Questions regarding, among other things, the mythological symbolism of a particular plant, its influence on civilization, and its commercial value in London would demand an awareness of the ways in which the various branches of knowledge work together. In The Ethics of the Dust , he demonstrated that the study of crystallography might teach social reform, political economy, and virtue as well as science. To this end, he combines assorted readings in literature, including Marmontel, Gotthelf, Chaucer, Shakespeare, Dante, Plato, and others; readings in English history Froissart , Greek history and mythology, and heraldry; studies in art, including Carpaccio, Botticelli, Giotto, and Holbein; studies in natural history; sketches of the lives of great men; commentary on current events often accompanied by excerpts from contemporary newspapers or books; and criticism of nineteenth century social and political economy.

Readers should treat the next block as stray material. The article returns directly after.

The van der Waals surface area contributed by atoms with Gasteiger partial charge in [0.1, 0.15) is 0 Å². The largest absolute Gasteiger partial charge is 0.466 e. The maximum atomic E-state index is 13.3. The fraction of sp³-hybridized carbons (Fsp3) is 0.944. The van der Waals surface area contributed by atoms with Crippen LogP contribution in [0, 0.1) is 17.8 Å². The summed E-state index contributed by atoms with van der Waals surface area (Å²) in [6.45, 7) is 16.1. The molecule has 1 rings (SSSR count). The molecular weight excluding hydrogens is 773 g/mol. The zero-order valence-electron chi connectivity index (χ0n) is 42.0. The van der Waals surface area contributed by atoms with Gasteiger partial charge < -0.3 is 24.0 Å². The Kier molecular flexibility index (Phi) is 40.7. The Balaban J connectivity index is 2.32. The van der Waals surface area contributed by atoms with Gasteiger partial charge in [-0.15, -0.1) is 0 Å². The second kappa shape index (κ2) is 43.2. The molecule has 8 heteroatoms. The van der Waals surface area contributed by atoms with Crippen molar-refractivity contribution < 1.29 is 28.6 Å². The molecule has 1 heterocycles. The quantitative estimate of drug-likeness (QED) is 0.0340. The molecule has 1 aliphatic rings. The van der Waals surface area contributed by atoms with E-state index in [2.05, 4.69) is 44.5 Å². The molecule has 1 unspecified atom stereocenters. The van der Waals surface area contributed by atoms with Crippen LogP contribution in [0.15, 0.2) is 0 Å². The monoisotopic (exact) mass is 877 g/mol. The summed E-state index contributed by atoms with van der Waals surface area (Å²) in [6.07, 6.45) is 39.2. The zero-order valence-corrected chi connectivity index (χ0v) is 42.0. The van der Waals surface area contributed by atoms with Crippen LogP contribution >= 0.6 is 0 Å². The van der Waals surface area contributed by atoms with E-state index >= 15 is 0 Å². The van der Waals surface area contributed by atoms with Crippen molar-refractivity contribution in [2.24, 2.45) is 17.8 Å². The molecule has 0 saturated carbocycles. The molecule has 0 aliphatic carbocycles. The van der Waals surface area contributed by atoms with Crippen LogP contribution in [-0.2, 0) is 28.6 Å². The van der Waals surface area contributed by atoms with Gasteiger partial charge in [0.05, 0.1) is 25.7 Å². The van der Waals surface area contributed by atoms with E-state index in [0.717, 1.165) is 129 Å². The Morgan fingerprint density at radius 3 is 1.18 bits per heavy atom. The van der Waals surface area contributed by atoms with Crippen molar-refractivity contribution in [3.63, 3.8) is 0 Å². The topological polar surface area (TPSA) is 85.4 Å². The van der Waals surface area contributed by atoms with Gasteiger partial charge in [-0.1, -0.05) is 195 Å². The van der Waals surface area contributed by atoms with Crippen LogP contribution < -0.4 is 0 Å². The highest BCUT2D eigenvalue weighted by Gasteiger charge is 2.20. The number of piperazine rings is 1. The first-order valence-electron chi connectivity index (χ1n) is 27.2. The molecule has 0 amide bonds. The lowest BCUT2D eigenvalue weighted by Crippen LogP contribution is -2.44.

The letters are marked by a persistent comparison of past to present, the past unfailingly signifying ideals either decaying or abandoned in the present. Excerpts of biography, myth, fiction, and history, representative of the virtues of bygone ages, are juxtaposed with contemporary newspaper extracts, letters, and anecdotes illustrating the vulgarity, cruelty, and faithlessness of the nineteenth century.

And a method of education shown to be possible in virtue, as cheaply as in vice! John Ruskin often relieved the sternness of his teaching with humor, frequent digression, and self deprecation, creating a feeling of intimacy with his audience or readers, and the bitterness and vituperation that alienated many critics of Fors is balanced by an appealing humor and playfulness. While Ruskin alternately provokes, stimulates, puzzles, and even berates his readers, he often teases them as well, laughing with and at them.

Yet Ruskin also offers in Fors a blueprint for an ideal educational program, intended for use in the projected schools of Saint George. In Letter 8, August , in which Ruskin formally begins the St.